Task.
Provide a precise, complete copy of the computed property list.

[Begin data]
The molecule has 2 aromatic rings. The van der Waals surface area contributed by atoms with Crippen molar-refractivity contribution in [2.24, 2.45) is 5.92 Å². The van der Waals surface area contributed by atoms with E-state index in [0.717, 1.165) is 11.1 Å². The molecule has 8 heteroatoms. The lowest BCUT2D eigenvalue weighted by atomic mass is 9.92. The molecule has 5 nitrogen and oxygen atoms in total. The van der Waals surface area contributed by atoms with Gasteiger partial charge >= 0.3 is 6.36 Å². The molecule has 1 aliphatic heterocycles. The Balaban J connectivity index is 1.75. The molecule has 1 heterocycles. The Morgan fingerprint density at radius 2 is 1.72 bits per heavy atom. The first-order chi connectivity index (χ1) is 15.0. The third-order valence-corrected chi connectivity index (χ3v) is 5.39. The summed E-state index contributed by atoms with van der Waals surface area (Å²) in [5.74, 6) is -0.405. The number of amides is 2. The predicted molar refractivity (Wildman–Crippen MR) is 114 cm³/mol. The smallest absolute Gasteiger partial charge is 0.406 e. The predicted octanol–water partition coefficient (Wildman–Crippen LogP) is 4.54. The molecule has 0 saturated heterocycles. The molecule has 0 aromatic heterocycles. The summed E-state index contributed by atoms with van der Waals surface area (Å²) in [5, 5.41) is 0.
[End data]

The molecule has 2 aromatic rings. The van der Waals surface area contributed by atoms with Crippen molar-refractivity contribution in [2.24, 2.45) is 5.92 Å². The van der Waals surface area contributed by atoms with E-state index in [0.717, 1.165) is 11.1 Å². The molecule has 8 heteroatoms. The lowest BCUT2D eigenvalue weighted by atomic mass is 9.92. The molecule has 5 nitrogen and oxygen atoms in total. The van der Waals surface area contributed by atoms with Gasteiger partial charge >= 0.3 is 6.36 Å². The molecule has 1 aliphatic heterocycles. The Balaban J connectivity index is 1.75. The molecule has 1 heterocycles. The Morgan fingerprint density at radius 2 is 1.72 bits per heavy atom. The first-order chi connectivity index (χ1) is 15.0. The third-order valence-corrected chi connectivity index (χ3v) is 5.39. The summed E-state index contributed by atoms with van der Waals surface area (Å²) in [5.74, 6) is -0.405. The number of amides is 2. The predicted molar refractivity (Wildman–Crippen MR) is 114 cm³/mol. The smallest absolute Gasteiger partial charge is 0.406 e. The predicted octanol–water partition coefficient (Wildman–Crippen LogP) is 4.54. The molecule has 0 saturated heterocycles. The molecule has 0 aromatic heterocycles. The summed E-state index contributed by atoms with van der Waals surface area (Å²) in [5, 5.41) is 0.